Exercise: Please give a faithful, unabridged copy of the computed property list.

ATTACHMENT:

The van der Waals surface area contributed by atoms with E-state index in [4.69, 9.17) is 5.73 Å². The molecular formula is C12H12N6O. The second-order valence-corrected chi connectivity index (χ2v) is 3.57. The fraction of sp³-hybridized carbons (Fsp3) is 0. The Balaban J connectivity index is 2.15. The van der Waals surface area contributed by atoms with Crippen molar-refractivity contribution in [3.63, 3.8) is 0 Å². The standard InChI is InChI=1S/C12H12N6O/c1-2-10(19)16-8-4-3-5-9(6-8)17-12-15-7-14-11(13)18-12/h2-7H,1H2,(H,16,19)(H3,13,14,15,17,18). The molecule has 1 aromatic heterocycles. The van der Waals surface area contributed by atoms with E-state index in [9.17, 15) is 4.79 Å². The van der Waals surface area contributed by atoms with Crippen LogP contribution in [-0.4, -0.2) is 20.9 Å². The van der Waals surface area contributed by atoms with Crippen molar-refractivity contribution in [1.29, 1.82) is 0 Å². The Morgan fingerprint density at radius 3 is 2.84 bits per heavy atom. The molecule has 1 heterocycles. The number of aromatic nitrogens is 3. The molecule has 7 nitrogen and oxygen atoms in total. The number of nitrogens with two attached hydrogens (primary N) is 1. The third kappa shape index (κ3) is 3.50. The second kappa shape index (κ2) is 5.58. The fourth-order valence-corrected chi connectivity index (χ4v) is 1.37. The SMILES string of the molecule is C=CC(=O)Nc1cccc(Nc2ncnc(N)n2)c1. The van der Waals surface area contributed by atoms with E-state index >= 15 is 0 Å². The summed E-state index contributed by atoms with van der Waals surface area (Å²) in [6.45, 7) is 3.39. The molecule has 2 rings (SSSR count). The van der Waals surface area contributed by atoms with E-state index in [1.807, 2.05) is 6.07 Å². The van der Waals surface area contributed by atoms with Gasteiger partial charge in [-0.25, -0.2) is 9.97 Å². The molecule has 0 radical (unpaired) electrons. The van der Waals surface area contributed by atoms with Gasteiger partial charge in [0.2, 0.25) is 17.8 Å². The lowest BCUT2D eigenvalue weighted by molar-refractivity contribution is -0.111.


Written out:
The van der Waals surface area contributed by atoms with E-state index in [4.69, 9.17) is 5.73 Å². The molecular formula is C12H12N6O. The second-order valence-corrected chi connectivity index (χ2v) is 3.57. The fraction of sp³-hybridized carbons (Fsp3) is 0. The Balaban J connectivity index is 2.15. The van der Waals surface area contributed by atoms with Crippen molar-refractivity contribution in [3.63, 3.8) is 0 Å². The standard InChI is InChI=1S/C12H12N6O/c1-2-10(19)16-8-4-3-5-9(6-8)17-12-15-7-14-11(13)18-12/h2-7H,1H2,(H,16,19)(H3,13,14,15,17,18). The molecule has 1 aromatic heterocycles. The van der Waals surface area contributed by atoms with E-state index in [9.17, 15) is 4.79 Å². The van der Waals surface area contributed by atoms with Crippen LogP contribution in [-0.4, -0.2) is 20.9 Å². The van der Waals surface area contributed by atoms with Crippen molar-refractivity contribution in [1.29, 1.82) is 0 Å². The Morgan fingerprint density at radius 3 is 2.84 bits per heavy atom. The molecule has 1 heterocycles. The number of aromatic nitrogens is 3. The molecule has 7 nitrogen and oxygen atoms in total. The number of nitrogens with two attached hydrogens (primary N) is 1. The third kappa shape index (κ3) is 3.50. The second kappa shape index (κ2) is 5.58. The fourth-order valence-corrected chi connectivity index (χ4v) is 1.37. The SMILES string of the molecule is C=CC(=O)Nc1cccc(Nc2ncnc(N)n2)c1. The van der Waals surface area contributed by atoms with E-state index >= 15 is 0 Å². The summed E-state index contributed by atoms with van der Waals surface area (Å²) in [6.45, 7) is 3.39. The molecule has 2 rings (SSSR count). The van der Waals surface area contributed by atoms with E-state index in [1.807, 2.05) is 6.07 Å². The van der Waals surface area contributed by atoms with Gasteiger partial charge in [-0.25, -0.2) is 9.97 Å². The molecule has 0 radical (unpaired) electrons. The van der Waals surface area contributed by atoms with Gasteiger partial charge in [0.2, 0.25) is 17.8 Å². The lowest BCUT2D eigenvalue weighted by molar-refractivity contribution is -0.111.